(1) Oswald needed to acquire a Soviet visa before the Cuban embassy would grant him a transit visa to Cuba. It is alleged that Oswald became so frantic at the Soviet embassy’s refusal to immediately grant him a visa that he pulled his .38 revolver from his pocket, waved it around, and tried to convince the embassy officials that he needed the gun because the FBI was hounding him. When Oswald returned to Dallas after his Mexico City trip, he declared himself a Trotskyite Marxist (Trotsky was assassinated in Mexico City in 1939 by an agent of Stalin). By this, he meant he was a believer in true Marxism (workers of the world uniting) and that it should spread to all countries by any means necessary. He believed true Marxism existed in Cuba under Castro. Regarding Sylvia Duran, the JFK Assassination Records (House Select Committee on Assassinations (HSCA), The Lopez Report, 194–195), says, “In 1967 a report that Sylvia Duran had had intimate relations with Lee Harvey Oswald came to the attention of the Central Intelligence Agency’s Mexico City Station. The source stated that he had recently received a call from Sylvia Duran … that he had visited Sylvia to renew acquaintances. During the visit, Duran told [him/ her] that she had met Lee Harvey Oswald at the Cuban consulate when he applied for a visa and had dated him on several occasions. Duran admitted that she had had intimate relations with Oswald, but insisted that she had no idea of his plans.”

(2) A CIA 201 file is a personality file of a subject (JFK Assassination Records HSCA, The Lopez Report, 194–201). David Phillips, the chief of covert action and the Cuban section in the Mexico City CIA Station in 1963, “considered that Duran was possibly an agent or source” [for the CIA], p. 197; Win Scott, the CIA station chief in Mexico City in 1963, also told the HSCA “that he would expect that Ms. Duran’s file at the CIA would be ‘very thick’ because of all the telephone intercepts that concerned her and the substantial interest that the [CIA] Station had in her … [and] that much of the material in her [201 ‘P’ (personality)] file should predate the assassination.” However, when the HSCA “asked the CIA to make Ms. Duran’s Mexican ‘P’ file available for review … The CIA informed the Committee that there was no ‘P’ file available on Ms. Duran.” A narrative written by Win Scott said, “Sylvia Duran … because she had previously been having an affair with [Carlos] Lechuga, the former Cuban Ambassador to Mexico and presently the Cuban representative at the United Nations, had previously been of substantial interest to the CIA,” p. 198.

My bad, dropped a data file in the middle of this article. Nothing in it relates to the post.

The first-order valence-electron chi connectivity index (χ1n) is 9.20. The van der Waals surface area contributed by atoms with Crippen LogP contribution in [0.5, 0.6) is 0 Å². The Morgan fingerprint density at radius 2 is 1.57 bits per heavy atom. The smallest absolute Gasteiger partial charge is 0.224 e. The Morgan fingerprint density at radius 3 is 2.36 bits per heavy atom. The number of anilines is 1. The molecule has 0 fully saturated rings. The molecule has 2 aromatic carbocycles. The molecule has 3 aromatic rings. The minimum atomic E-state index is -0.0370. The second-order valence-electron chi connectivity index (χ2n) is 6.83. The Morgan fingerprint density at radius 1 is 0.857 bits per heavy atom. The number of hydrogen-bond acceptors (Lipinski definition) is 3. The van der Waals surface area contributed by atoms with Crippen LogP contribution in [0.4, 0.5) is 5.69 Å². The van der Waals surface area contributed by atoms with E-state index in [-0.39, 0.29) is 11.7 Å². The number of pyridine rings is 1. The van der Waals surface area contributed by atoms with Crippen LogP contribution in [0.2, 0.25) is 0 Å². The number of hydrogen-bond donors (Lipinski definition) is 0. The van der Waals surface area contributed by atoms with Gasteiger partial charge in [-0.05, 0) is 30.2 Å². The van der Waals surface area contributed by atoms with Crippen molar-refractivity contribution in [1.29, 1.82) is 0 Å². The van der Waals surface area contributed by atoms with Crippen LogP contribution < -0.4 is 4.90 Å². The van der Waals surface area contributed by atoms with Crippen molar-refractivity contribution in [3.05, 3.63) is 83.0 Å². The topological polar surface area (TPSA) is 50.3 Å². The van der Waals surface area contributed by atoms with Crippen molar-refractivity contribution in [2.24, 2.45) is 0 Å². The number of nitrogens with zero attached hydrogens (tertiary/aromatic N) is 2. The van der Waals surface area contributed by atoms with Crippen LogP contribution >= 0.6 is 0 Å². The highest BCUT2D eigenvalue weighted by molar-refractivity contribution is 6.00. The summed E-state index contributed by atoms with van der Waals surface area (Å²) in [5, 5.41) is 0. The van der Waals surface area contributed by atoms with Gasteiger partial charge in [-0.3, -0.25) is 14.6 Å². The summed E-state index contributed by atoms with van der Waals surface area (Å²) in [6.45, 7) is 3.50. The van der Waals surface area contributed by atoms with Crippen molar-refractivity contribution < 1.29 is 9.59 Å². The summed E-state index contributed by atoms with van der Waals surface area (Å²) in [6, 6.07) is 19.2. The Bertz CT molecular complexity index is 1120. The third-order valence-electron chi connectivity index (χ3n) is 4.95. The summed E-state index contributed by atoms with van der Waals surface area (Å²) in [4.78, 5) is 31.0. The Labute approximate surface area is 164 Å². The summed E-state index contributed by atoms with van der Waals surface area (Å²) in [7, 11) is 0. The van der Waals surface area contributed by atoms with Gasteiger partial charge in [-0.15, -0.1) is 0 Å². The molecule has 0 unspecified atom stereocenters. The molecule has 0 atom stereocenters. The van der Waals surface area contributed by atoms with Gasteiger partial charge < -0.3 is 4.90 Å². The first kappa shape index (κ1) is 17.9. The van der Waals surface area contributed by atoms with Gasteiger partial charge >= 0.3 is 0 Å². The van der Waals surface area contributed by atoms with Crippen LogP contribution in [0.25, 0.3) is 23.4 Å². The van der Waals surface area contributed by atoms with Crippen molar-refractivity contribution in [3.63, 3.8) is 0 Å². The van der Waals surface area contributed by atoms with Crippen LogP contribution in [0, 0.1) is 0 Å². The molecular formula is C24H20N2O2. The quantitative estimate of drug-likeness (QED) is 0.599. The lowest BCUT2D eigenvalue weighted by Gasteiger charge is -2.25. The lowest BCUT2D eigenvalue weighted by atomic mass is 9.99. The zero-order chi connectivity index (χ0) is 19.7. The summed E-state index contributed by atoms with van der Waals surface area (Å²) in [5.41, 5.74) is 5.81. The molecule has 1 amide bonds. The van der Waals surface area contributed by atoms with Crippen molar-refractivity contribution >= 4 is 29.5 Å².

(3) Oswald’s note was destroyed by FBI Agent James Hosty Jr. immediately after Oswald’s death. Agent Hosty was acting on orders from his boss, Dallas SAC Gordon Shanklin (James P. Hosty Jr., Assignment: Oswald [New York: Arcade Publishing, 1996], 60).

(4) Cuban exiles were those Cubans mostly from the landowning and professional class who fled Cuba for the United States after Castro’s takeover in 1959.

(5) Ruby’s status as an FBI provisional criminal informant (PCI) was not revealed until twelve years after the assassination. In 1959, Ruby had reported information to the FBI on at least eight occasions. Based on Ruby’s PCI status, his confused state after the assassination, and the peculiar omission by the Warren Commission Report of his activities on Saturday, November 23, it is the author’s belief that Ruby visited the Dallas FBI office on Saturday afternoon to report his theory and gather information. If true, his visit only further compromised the FBI’s investigation of the assassination.

(6) New York: Anchor Books.

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